Death Proof & r & & r & by BEN KROMER & r & & r & & lt;span class= "dropcap " & I & lt;/span & was in Wyoming when Death Proof came out in theaters, so I missed it. And that killed me, because I'm a big Tarantino fan. I don't just mean I carry a torch for Pulp Fiction like everyone does; I loved From Dusk Till Dawn and Kill Bill, too. Since I couldn't get to the movie, I read a lot of opinions instead and they were savage. The consensus? "It's nothing but chicks talking for 90 minutes." But then my contrarian instincts kicked in. I made up my mind to go against the grain and write the most positive Death Proof review that I could.
Here it is: "Death Proof is about girls being occasionally menaced by a guy who calls himself Stuntman Mike. Mike likes to murder people with his car, the death-proof one. There's a saucy lap dance scene in this movie, and two cool car crashes. And Kurt Russell is in it."
I would have written a longer review, but I'm nearly out of good things to say about Death Proof. That's because it really is lousy -- staggeringly so. Incredibly, undeniably awful.
The movie consists entirely of dames yakking ceaselessly. Imagine spending all night listening to chatty, boring girls in a bar, except you're not drinking and you definitely won't be scoring with them later. That's what watching the first half of Death Proof is like. The second half is the same, but with new, equally boring girls. Kurt Russell is completely wasted as the bad guy. I don't know what I expect from Kurt Russell, but it's a damn sight better than this. The only good scene besides the lap dance is the reappearance of the persnickety Texas cop played by Michael Parks.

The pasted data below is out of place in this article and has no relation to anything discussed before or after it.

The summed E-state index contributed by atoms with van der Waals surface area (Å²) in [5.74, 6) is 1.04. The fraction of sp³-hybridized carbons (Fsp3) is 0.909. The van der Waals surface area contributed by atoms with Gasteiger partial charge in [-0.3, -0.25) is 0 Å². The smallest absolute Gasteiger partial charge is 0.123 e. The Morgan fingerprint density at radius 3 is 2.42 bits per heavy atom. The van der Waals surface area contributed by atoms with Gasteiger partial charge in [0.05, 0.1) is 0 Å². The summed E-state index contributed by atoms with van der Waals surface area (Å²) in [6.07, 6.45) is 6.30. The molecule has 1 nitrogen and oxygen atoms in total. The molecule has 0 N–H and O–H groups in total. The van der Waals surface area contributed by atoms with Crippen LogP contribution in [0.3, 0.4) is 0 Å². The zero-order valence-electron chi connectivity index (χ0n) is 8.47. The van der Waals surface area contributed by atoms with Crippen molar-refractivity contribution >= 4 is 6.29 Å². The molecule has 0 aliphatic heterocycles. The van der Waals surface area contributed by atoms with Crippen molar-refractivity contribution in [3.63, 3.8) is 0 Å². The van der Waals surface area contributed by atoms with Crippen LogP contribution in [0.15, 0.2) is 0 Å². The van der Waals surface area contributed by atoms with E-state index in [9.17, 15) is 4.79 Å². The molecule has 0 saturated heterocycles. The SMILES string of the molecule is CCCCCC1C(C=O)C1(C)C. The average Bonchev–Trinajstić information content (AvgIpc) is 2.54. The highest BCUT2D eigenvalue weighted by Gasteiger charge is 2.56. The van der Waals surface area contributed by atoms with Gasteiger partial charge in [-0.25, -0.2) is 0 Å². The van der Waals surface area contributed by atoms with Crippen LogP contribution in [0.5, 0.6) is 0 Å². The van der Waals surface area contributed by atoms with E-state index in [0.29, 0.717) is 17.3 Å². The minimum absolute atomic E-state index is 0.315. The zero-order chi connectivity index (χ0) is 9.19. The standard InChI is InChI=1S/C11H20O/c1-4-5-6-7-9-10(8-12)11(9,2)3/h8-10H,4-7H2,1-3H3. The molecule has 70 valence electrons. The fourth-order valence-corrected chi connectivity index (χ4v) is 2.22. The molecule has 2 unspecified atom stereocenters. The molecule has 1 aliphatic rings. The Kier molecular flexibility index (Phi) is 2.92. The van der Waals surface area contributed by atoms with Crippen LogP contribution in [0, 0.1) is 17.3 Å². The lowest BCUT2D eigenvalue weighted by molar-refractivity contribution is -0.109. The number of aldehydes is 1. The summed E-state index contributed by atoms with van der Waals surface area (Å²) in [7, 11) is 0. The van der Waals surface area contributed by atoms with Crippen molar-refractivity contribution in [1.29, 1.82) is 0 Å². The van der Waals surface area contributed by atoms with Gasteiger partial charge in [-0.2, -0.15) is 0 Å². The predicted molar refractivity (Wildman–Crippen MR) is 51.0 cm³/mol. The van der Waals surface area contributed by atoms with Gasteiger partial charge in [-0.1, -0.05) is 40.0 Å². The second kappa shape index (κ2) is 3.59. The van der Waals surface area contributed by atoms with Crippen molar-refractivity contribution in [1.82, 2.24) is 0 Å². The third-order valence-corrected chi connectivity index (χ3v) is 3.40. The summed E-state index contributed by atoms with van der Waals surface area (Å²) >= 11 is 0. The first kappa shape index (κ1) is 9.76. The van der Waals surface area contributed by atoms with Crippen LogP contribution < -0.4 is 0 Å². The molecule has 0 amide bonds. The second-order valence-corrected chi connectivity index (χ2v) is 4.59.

My disappointment is immense. Death Proof isn't just a bad movie. It's inconceivably bad. There was no indication from his previous work, in fact, that Quentin Tarantino was capable of making a movie this bad. He's known to be a pothead, though, so I'll just do what everyone does and blame the drugs. Either that, or global warming. (Rated R)
The new one is smart and funny and action-packed, and it’s bigger and better and sleeker. And Downey does it again, this time ramping up Stark’s arrogant wisecracking, telling anyone who’ll listen (mostly women) that, via the creation of his powerful Iron Man suit, he’s brought years of uninterrupted peace to the world.